When will the craft beer industry crash into that ceiling? It’s been a wild ride so far in the American beer market over the last few decades, but it can’t last forever. In 2013, small and independent brewers saw a mind-blowing 18 percent rise in volume, but by mid-year 2016, that growth by volume had slowed to 8 percent. Now, the Brewers Association (BA), the not-for-profit trade association representing craft brewers (they have a definition for craft), has announced American craft beer production volume increased 5 percent during the first half of 2017.
What does that mean? The BA explained in a press release:
“The growth pace for small and independent brewers has stabilized at a rate that still reflects progress but in a more mature market. Although more difficult to realize, growth still exists,” said Bart Watson, chief economist, Brewers Association. “The beer world is highly competitive, and there is certainly a mixed bag in terms of performance. Some breweries are continuing to grow, whereas others are having to evolve their position and nurture new opportunities to ensure they keep pace. Many brewers are benefiting from on-premises and taproom sales, and recent state-based reforms have the potential to help brewers in new regions capitalize on this growth.”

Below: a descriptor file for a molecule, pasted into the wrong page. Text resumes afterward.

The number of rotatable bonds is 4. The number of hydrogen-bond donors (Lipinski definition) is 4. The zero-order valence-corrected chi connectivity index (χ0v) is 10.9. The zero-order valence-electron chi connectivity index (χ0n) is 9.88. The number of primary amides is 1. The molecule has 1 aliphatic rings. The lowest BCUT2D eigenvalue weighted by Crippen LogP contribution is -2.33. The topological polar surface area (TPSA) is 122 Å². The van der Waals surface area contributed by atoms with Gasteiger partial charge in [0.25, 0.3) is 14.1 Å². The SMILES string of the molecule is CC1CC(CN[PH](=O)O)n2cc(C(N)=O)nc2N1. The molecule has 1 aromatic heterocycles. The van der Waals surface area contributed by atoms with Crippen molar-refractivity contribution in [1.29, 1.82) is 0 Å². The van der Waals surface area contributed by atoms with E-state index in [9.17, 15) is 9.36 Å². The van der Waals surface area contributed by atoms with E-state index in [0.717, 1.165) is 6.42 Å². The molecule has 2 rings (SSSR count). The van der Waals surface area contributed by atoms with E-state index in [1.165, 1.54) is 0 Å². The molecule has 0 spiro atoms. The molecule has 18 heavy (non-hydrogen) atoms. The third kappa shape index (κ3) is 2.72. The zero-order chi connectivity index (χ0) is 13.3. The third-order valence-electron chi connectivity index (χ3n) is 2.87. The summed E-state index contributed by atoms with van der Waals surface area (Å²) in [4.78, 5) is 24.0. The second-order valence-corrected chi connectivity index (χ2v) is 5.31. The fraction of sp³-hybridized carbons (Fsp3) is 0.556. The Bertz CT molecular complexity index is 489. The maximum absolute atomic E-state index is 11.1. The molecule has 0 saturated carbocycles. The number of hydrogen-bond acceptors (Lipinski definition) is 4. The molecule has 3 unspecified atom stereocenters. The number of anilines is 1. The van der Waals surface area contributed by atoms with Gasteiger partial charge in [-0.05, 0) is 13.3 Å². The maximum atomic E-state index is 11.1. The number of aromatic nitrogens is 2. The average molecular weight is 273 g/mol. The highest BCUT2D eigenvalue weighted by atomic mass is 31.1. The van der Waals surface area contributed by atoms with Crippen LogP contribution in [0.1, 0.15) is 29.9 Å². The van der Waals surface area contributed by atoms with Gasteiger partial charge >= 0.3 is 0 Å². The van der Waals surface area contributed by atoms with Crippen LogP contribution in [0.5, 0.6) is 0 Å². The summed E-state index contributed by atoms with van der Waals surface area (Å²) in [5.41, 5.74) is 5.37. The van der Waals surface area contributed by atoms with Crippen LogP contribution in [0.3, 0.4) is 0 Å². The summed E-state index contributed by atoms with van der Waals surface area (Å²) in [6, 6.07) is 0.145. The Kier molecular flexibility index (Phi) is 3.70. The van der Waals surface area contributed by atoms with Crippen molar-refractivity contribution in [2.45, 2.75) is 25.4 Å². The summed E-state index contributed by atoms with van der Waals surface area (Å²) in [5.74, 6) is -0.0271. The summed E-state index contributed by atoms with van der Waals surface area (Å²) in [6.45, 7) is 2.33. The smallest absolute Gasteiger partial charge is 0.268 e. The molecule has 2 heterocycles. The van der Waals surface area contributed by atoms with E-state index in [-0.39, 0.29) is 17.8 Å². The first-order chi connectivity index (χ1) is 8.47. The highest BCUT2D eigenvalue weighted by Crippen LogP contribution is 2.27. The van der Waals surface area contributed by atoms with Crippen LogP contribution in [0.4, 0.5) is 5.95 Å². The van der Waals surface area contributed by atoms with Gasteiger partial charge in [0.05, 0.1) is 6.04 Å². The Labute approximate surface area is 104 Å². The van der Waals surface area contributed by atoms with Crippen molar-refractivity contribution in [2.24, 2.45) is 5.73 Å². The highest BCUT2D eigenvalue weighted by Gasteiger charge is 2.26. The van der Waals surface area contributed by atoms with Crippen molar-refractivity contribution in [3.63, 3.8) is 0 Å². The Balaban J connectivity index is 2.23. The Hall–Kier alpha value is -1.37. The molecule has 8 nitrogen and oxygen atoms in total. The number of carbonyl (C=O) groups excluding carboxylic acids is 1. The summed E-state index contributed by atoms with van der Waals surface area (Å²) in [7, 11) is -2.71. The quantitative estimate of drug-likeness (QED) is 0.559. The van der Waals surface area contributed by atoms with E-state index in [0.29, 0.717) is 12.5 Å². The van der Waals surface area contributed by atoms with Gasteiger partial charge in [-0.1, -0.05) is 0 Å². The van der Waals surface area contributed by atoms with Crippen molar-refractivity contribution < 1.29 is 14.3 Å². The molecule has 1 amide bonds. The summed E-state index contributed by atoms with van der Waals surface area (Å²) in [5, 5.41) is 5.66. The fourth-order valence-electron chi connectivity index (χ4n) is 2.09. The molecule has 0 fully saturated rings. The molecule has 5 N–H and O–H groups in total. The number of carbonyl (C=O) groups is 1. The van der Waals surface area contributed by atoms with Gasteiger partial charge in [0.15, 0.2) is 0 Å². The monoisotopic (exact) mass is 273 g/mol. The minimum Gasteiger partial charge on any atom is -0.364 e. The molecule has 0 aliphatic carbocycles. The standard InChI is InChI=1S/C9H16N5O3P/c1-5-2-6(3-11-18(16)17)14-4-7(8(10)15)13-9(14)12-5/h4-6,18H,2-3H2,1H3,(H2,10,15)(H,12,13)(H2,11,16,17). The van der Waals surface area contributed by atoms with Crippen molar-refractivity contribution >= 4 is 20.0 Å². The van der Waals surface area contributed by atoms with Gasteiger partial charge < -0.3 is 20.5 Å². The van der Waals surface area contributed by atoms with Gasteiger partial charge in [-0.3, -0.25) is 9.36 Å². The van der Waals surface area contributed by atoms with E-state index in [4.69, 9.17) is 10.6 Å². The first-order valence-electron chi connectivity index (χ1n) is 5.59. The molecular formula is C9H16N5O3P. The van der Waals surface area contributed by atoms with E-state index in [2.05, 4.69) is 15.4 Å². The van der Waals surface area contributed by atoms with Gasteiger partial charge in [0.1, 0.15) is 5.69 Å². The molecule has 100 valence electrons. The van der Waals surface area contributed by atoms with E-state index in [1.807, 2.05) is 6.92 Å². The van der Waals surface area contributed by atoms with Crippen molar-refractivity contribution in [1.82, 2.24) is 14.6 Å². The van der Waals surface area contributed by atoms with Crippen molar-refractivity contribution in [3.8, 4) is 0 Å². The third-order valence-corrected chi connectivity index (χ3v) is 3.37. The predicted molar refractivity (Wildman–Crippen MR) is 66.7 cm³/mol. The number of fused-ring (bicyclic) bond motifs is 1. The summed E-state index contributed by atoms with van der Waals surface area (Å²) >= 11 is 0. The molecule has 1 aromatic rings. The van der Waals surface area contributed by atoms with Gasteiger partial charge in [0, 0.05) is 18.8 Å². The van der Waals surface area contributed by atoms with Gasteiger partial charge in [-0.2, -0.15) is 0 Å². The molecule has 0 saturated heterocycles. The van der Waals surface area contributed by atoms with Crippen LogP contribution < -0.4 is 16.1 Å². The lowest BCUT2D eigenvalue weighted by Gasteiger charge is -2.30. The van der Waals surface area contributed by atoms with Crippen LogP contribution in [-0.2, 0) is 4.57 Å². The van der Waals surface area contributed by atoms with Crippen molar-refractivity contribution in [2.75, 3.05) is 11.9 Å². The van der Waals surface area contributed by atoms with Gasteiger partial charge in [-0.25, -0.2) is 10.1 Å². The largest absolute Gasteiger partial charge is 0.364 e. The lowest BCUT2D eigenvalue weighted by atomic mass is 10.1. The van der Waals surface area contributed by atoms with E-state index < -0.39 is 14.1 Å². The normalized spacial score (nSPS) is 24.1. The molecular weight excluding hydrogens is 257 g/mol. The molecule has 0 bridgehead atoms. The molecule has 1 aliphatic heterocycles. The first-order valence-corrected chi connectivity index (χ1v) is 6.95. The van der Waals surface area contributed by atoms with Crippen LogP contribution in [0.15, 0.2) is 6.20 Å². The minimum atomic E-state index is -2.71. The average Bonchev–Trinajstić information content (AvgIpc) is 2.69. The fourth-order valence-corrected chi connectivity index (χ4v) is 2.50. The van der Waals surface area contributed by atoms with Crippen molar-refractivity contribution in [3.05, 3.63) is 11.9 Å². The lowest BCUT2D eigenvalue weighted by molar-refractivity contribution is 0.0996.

Competition is absolutely bonkers right now. As of June 30, there were 5,562 operating breweries in the United States, an increase of 906 from the same time period the previous year. On top of that, there are approximately 2,739 breweries in planning. Holy crap.
There is definitely a slowing from the biggest craft brands (just ask Sam Adams), while opportunities still may lie in craft beer’s localized long tail. You also have to consider those marquee growth brands that were independent a few years ago but have now sold out to big beverage companies and thus are not considered craft brands by the BA anymore — Breckenridge, Goose Island, Lagunitas, Terrapin, Ballast Point and so on. Back to the press release:
“Craft brewers are beacons of innovation, revitalization and collaboration,” added Watson. “Their contributions to not only the brewing community, but the overall economy, are significant and invaluable. From reforming the federal excise tax to ensuring the right to free and fair market access, opportunities exist to help craft brewers continue to thrive.”
Luckily, 5 percent is still decent growth. And craft brewers should be pretty proud — especially considering they currently employ an estimated 128,768 full-time and part-time workers in a variety of roles, all of which contribute significantly to the U.S. economy. Cheers, folks.